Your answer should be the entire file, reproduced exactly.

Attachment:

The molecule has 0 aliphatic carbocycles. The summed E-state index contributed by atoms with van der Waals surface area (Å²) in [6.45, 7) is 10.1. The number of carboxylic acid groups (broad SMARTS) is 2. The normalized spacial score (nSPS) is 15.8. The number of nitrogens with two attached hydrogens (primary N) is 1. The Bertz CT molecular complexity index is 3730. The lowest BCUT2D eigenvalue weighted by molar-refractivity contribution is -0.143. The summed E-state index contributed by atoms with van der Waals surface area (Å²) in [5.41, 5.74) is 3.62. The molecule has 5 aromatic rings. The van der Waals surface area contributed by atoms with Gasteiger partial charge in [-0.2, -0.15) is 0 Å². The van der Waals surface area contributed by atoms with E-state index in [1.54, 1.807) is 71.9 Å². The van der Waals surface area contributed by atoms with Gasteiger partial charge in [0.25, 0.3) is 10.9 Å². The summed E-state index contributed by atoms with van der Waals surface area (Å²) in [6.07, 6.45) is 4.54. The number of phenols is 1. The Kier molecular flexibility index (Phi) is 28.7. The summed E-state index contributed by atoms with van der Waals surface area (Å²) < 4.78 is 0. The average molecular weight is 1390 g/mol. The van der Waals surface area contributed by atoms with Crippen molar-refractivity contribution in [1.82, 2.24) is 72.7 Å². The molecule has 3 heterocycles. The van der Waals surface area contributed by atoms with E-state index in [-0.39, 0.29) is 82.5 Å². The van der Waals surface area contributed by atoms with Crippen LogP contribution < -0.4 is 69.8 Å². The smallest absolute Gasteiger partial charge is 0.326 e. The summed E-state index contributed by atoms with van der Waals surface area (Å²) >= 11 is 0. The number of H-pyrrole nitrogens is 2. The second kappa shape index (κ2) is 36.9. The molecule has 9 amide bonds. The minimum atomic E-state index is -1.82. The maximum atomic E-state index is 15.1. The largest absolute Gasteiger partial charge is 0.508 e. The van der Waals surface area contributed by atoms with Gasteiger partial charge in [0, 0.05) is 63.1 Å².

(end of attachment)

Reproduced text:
The molecule has 0 aliphatic carbocycles. The summed E-state index contributed by atoms with van der Waals surface area (Å²) in [6.45, 7) is 10.1. The number of carboxylic acid groups (broad SMARTS) is 2. The normalized spacial score (nSPS) is 15.8. The number of nitrogens with two attached hydrogens (primary N) is 1. The Bertz CT molecular complexity index is 3730. The lowest BCUT2D eigenvalue weighted by molar-refractivity contribution is -0.143. The summed E-state index contributed by atoms with van der Waals surface area (Å²) in [5.41, 5.74) is 3.62. The molecule has 5 aromatic rings. The van der Waals surface area contributed by atoms with Gasteiger partial charge in [-0.2, -0.15) is 0 Å². The van der Waals surface area contributed by atoms with E-state index in [1.54, 1.807) is 71.9 Å². The van der Waals surface area contributed by atoms with Gasteiger partial charge in [0.25, 0.3) is 10.9 Å². The summed E-state index contributed by atoms with van der Waals surface area (Å²) in [6.07, 6.45) is 4.54. The number of phenols is 1. The Kier molecular flexibility index (Phi) is 28.7. The summed E-state index contributed by atoms with van der Waals surface area (Å²) < 4.78 is 0. The average molecular weight is 1390 g/mol. The van der Waals surface area contributed by atoms with Crippen molar-refractivity contribution in [1.82, 2.24) is 72.7 Å². The molecule has 3 heterocycles. The van der Waals surface area contributed by atoms with E-state index in [-0.39, 0.29) is 82.5 Å². The van der Waals surface area contributed by atoms with Crippen LogP contribution < -0.4 is 69.8 Å². The smallest absolute Gasteiger partial charge is 0.326 e. The summed E-state index contributed by atoms with van der Waals surface area (Å²) >= 11 is 0. The number of H-pyrrole nitrogens is 2. The second kappa shape index (κ2) is 36.9. The molecule has 9 amide bonds. The minimum atomic E-state index is -1.82. The maximum atomic E-state index is 15.1. The largest absolute Gasteiger partial charge is 0.508 e. The van der Waals surface area contributed by atoms with Gasteiger partial charge in [0, 0.05) is 63.1 Å².